A slow boat across the Atlantic plus a scenic train home to Vancouver add up to a hugely enjoyable three-week trip
Are you a crew member? the security guard asked, fixing me with a stare in the vans rear-view mirror. Passenger, I replied. The guard gave me a quizzical look then muttered something to himself in German, shaking his head. It was 7am and the port of Hamburg was a hive of activity, our port security van speeding past whirring cranes and towering stacks of shipping containers. As the ships immense hull came into view, I entered a world where everything was larger, louder and more dangerous than my life on land. The 300-metre, 100,000-tonne vessel before me was to be my home for the next 15 days.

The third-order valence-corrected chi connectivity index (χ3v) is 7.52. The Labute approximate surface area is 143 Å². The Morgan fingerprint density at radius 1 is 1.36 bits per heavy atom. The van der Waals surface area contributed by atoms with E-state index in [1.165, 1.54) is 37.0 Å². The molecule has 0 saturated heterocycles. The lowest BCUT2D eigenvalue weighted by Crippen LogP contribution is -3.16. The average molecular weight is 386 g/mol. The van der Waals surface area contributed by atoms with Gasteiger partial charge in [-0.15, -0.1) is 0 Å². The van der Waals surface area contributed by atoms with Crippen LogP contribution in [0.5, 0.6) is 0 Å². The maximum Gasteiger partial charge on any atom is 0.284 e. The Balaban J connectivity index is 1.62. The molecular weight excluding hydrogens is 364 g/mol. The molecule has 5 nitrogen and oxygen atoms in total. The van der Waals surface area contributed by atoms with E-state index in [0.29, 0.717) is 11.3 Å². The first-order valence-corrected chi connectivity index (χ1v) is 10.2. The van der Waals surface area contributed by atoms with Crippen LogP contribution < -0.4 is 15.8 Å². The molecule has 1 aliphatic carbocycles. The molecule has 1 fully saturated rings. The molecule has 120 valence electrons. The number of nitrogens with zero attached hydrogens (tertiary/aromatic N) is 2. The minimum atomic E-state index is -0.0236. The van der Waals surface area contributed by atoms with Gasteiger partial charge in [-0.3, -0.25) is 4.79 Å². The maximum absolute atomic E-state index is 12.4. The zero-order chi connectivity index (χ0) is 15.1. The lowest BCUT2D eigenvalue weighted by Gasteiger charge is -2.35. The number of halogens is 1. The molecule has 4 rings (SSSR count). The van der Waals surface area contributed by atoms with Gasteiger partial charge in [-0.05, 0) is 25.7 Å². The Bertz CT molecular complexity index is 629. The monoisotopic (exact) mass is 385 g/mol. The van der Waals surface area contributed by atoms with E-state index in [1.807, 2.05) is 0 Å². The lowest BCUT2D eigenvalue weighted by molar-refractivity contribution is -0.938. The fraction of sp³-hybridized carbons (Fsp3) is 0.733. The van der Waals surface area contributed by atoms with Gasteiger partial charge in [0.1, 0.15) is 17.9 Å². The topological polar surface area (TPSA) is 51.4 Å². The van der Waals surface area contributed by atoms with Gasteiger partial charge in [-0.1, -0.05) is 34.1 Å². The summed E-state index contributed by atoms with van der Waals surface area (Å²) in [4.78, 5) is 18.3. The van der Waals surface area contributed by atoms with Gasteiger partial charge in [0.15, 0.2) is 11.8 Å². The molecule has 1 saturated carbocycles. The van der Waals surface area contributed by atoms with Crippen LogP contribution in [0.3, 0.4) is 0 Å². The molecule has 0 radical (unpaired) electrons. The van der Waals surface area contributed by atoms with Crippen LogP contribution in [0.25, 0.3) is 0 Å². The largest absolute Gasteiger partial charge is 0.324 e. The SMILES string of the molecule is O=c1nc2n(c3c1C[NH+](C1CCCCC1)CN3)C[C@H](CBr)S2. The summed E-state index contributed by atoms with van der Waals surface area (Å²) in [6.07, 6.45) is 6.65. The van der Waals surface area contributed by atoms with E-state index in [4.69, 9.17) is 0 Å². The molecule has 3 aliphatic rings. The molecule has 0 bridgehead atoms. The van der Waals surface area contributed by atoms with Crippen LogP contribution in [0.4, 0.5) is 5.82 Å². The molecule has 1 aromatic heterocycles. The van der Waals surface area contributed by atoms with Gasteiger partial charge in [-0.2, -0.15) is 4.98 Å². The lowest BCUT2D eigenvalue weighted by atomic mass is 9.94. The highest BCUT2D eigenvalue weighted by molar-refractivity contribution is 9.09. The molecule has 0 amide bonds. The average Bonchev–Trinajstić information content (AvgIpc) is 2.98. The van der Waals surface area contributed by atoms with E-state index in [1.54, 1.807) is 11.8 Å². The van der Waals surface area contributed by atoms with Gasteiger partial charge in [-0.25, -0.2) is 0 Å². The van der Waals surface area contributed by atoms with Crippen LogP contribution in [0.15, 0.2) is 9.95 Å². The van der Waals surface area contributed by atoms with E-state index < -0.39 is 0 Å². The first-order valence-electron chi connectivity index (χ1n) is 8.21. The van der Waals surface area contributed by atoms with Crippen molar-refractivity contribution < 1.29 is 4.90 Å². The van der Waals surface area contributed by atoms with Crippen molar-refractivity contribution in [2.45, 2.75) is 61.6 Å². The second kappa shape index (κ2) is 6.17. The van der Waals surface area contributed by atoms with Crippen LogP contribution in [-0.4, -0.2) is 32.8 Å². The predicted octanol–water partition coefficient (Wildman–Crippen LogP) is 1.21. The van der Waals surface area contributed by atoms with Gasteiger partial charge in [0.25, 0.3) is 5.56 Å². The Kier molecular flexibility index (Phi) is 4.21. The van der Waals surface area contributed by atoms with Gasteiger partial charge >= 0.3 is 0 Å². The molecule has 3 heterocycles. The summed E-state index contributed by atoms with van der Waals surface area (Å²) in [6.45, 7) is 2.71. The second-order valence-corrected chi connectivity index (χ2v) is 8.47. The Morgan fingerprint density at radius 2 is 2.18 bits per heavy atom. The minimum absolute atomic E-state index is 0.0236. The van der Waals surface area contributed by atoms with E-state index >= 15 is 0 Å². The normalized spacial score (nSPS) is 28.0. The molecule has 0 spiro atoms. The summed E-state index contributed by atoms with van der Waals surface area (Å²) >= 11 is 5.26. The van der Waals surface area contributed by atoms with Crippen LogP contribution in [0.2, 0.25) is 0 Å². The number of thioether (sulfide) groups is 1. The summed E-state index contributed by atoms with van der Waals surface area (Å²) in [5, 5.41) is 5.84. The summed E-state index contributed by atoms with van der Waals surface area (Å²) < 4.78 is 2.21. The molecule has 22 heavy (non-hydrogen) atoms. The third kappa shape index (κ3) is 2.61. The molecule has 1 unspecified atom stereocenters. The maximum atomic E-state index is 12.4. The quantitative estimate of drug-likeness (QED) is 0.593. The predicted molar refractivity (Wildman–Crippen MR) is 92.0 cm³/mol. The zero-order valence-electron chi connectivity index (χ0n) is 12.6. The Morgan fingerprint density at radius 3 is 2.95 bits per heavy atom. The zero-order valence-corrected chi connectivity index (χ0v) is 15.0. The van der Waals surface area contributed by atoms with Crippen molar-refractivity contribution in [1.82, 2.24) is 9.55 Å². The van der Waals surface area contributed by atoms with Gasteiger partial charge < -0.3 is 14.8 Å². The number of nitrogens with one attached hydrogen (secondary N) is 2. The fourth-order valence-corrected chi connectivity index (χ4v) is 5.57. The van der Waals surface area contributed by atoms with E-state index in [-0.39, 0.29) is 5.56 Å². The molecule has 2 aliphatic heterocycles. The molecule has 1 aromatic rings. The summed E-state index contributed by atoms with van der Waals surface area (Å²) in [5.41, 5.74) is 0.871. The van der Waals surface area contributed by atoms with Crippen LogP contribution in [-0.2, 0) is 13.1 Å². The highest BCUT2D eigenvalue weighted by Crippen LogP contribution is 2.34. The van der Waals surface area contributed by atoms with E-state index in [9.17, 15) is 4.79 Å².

Four months earlier I had made a reservation on a cargo ship to take me from Hamburg to Halifax, Nova Scotia. My European work visa was expiring and I hoped to make it home to the west coast of Canada in time for Christmas. Recent campaigns such as the Swedish flygskam (flight shame) had shone a harsh light on my blindness to the climate impact of air travel, and I had decided that booking a flight wasnt an option. Since 2017, Id emitted over 14 tonnes of carbon from flights alone. I realised that all my efforts to reduce my carbon footprint at home in Milan I cycle to work, limit food waste and seldom buy new clothes are wiped out by just one flight between Canada and Europe.